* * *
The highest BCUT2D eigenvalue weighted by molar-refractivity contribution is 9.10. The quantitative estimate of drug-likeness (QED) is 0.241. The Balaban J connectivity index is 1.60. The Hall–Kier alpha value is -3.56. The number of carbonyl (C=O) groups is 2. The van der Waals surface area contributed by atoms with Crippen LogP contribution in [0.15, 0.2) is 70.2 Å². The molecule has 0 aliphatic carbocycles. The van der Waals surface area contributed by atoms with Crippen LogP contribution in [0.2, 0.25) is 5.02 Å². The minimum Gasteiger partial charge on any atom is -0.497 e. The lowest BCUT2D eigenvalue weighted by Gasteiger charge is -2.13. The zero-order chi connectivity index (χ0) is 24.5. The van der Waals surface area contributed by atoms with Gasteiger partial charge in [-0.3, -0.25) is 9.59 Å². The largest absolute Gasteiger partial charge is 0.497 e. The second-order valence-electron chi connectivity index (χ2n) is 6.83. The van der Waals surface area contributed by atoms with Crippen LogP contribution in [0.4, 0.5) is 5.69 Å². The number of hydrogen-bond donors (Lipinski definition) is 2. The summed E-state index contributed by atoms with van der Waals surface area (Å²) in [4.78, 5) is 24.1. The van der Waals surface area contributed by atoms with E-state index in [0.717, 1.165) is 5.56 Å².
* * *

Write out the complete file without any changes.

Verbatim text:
The highest BCUT2D eigenvalue weighted by molar-refractivity contribution is 9.10. The quantitative estimate of drug-likeness (QED) is 0.241. The Balaban J connectivity index is 1.60. The Hall–Kier alpha value is -3.56. The number of carbonyl (C=O) groups is 2. The van der Waals surface area contributed by atoms with Crippen LogP contribution in [0.15, 0.2) is 70.2 Å². The molecule has 0 aliphatic carbocycles. The van der Waals surface area contributed by atoms with Crippen LogP contribution in [0.2, 0.25) is 5.02 Å². The minimum Gasteiger partial charge on any atom is -0.497 e. The lowest BCUT2D eigenvalue weighted by Gasteiger charge is -2.13. The zero-order chi connectivity index (χ0) is 24.5. The van der Waals surface area contributed by atoms with Gasteiger partial charge in [-0.3, -0.25) is 9.59 Å². The largest absolute Gasteiger partial charge is 0.497 e. The second-order valence-electron chi connectivity index (χ2n) is 6.83. The van der Waals surface area contributed by atoms with Crippen LogP contribution in [0.4, 0.5) is 5.69 Å². The number of hydrogen-bond donors (Lipinski definition) is 2. The summed E-state index contributed by atoms with van der Waals surface area (Å²) in [4.78, 5) is 24.1. The van der Waals surface area contributed by atoms with E-state index in [0.717, 1.165) is 5.56 Å².